Indian Rupee (INR) Exchange Rates on 29th January 2020 (29/01/2020)

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Exchange rates for Indian Rupee (INR)

Updated: 2020-01-29
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INR GBP 0.0108 INR to GBP 92.7529 GBP to INR
INR BGN 0.0249 INR to BGN 40.1059 BGN to INR
INR HRK 0.0948 INR to HRK 10.5436 HRK to INR
INR CZK 0.3216 INR to CZK 3.1096 CZK to INR
INR DKK 0.0953 INR to DKK 10.4977 DKK to INR
INR HUF 4.3093 INR to HUF 0.2321 HUF to INR
INR KZT 5.3444 INR to KZT 0.1871 KZT to INR
INR LVL 0.0085 INR to LVL 117.7261 LVL to INR
INR LTL 0.0415 INR to LTL 24.117 LTL to INR
INR MKD 0.7839 INR to MKD 1.2756 MKD to INR
INR MDL 0.2467 INR to MDL 4.0539 MDL to INR
INR NOK 0.128 INR to NOK 7.8147 NOK to INR
INR PLN 0.0544 INR to PLN 18.3679 PLN to INR
INR RON 0.0609 INR to RON 16.4187 RON to INR
INR RUB 0.8745 INR to RUB 1.1434 RUB to INR
INR SEK 0.1349 INR to SEK 7.4141 SEK to INR
INR CHF 0.0137 INR to CHF 73.1409 CHF to INR
INR TRY 0.0835 INR to TRY 11.9792 TRY to INR
INR UAH 0.3473 INR to UAH 2.8793 UAH to INR
Updated: 2020-01-29
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INR ARS 0.844 INR to ARS 1.1849 ARS to INR
INR BOB 0.0971 INR to BOB 10.3035 BOB to INR
INR BRL 0.0589 INR to BRL 16.9758 BRL to INR
INR CAD 0.0185 INR to CAD 54.1094 CAD to INR
INR KYD 0.0117 INR to KYD 85.4934 KYD to INR
INR CLP 11.0586 INR to CLP 0.0904 CLP to INR
INR COP 47.5556 INR to COP 0.021 COP to INR
INR CRC 7.9371 INR to CRC 0.126 CRC to INR
INR DOP 0.7465 INR to DOP 1.3395 DOP to INR
INR SVC 0.1228 INR to SVC 8.1421 SVC to INR
INR FJD 0.0307 INR to FJD 32.6134 FJD to INR
INR HNL 0.3457 INR to HNL 2.893 HNL to INR
INR JMD 1.9568 INR to JMD 0.511 JMD to INR
INR MXN 0.2627 INR to MXN 3.8062 MXN to INR
INR ANG 0.0231 INR to ANG 43.311 ANG to INR
INR PYG 91.5196 INR to PYG 0.0109 PYG to INR
INR PEN 0.0468 INR to PEN 21.3829 PEN to INR
INR TTD 0.0949 INR to TTD 10.5371 TTD to INR
INR USD 0.014 INR to USD 71.2113 USD to INR
INR UYU 0.5223 INR to UYU 1.9145 UYU to INR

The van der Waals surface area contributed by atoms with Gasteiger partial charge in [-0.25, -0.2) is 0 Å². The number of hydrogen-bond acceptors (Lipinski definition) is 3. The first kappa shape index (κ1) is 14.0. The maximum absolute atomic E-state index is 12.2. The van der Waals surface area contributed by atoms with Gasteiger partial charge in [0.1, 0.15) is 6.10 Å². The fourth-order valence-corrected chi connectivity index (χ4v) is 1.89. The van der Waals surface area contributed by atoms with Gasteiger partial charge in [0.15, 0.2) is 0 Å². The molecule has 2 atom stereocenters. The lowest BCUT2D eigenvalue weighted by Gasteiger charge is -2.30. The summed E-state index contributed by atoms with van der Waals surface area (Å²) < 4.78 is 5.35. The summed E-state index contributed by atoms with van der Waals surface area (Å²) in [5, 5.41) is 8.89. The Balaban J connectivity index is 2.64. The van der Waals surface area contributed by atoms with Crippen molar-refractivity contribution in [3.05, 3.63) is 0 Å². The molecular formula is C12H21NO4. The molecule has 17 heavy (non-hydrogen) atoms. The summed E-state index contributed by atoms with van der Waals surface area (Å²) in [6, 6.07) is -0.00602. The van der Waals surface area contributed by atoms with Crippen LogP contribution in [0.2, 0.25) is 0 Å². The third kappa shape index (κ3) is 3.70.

INR VEF 0.1403 INR to VEF 7.13 VEF to INR
Updated: 2020-01-29
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INR AUD 0.0207 INR to AUD 48.1962 AUD to INR
INR BDT 1.1899 INR to BDT 0.8404 BDT to INR
INR BND 0.0191 INR to BND 52.4357 BND to INR
INR CNY 0.0974 INR to CNY 10.2657 CNY to INR
INR IDR 191.3561 INR to IDR 0.0052 IDR to INR
INR JPY 1.5319 INR to JPY 0.6528 JPY to INR
INR MYR 0.0573 INR to MYR 17.4516 MYR to INR
INR MVR 0.217 INR to MVR 4.6091 MVR to INR
INR NPR 1.6014 INR to NPR 0.6244 NPR to INR
INR NZD 0.0215 INR to NZD 46.5296 NZD to INR
INR PKR 2.1702 INR to PKR 0.4608 PKR to INR
INR PGK 0.0479 INR to PGK 20.8936 PGK to INR
INR PHP 0.7138 INR to PHP 1.4009 PHP to INR
INR SCR 0.1924 INR to SCR 5.1978 SCR to INR
INR SGD 0.0191 INR to SGD 52.4388 SGD to INR
INR KRW 16.5337 INR to KRW 0.0605 KRW to INR
INR LKR 2.5474 INR to LKR 0.3926 LKR to INR
INR TWD 0.4225 INR to TWD 2.3669 TWD to INR
INR THB 0.4344 INR to THB 2.3018 THB to INR
Updated: 2020-01-29
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INR BHD 0.0053 INR to BHD 188.8824 BHD to INR
INR EGP 0.2219 INR to EGP 4.5073 EGP to INR
INR HKD 0.1092 INR to HKD 9.1597 HKD to INR
INR ILS 0.0485 INR to ILS 20.6167 ILS to INR
INR JOD 0.01 INR to JOD 100.4111 JOD to INR
INR KWD 0.0043 INR to KWD 234.3326 KWD to INR
INR LBP 21.2212 INR to LBP 0.0471 LBP to INR
INR OMR 0.0054 INR to OMR 184.9636 OMR to INR
INR QAR 0.0511 INR to QAR 19.5581 QAR to INR
INR SAR 0.0527 INR to SAR 18.9792 SAR to INR
INR AED 0.0516 INR to AED 19.3876 AED to INR
INR YER 3.5149 INR to YER 0.2845 YER to INR
Updated: 2020-01-29
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INR DZD 1.6871 INR to DZD 0.5927 DZD to INR
INR KES 1.4163 INR to KES 0.7061 KES to INR
INR MUR 0.5174 INR to MUR 1.9326 MUR to INR
INR MAD 0.1355 INR to MAD 7.379 MAD to INR
INR NAD 0.204 INR to NAD 4.9011 NAD to INR
INR NIO 0.4735 INR to NIO 2.112 NIO to INR
INR NGN 5.0905 INR to NGN 0.1964 NGN to INR
INR SLL 136.2145 INR to SLL 0.0073 SLL to INR
INR ZAR 0.204 INR to ZAR 4.9027 ZAR to INR
INR TZS 32.3754 INR to TZS 0.0309 TZS to INR
INR TND 0.0398 INR to TND 25.1519 TND to INR
INR UGX 51.6217 INR to UGX 0.0194 UGX to INR
INR XOF 8.3615 INR to XOF 0.1196 XOF to INR
INR ZMK 126.4013 INR to ZMK 0.0079 ZMK to INR

Indian Rupee (INR)

1 Rupee is subdivided into 100 paise.

INR is the currency code for the Indian rupee which is represented with the accounting symbol ₹. The monetary policy and issuance of the rupee is controlled by the Reserve Bank of India (RBI) and the rupee is the official currency of the Republic of India. The rupee is the 15th most traded currency by value and it is not widely held by other countries as a reserve currency. The RBI holds over $302.1 billion USD in reserves and was first established in 1934.

Coins used:
- frequently used: ₹1, ₹2, ₹5, 10p, 20p, 50p, 1, 2
- rarely used: ₹10, ₹20, ₹25, ₹50

Banknotes used:
- frequently used: ₹5, ₹10, ₹20, ₹50, ₹100, ₹500, ₹1000
- rarely used: ₹1, ₹2

Central Bank
Reserve Bank of India
While established as a privately owned central bank it was nationalized in 1949 and subjected to a governing organization of 20 Board of Directors, a Governor, four Deputy governors, a single representative from the India Ministry of Finance, ten additional directors placed by the Government each representing different economic issues and interests, four directors representing four local directorates within Kolkata, New Delhi, Chennai, and Mumbai and an additional plethora of local boards from different regions overseeing smaller localized banks and finance issues.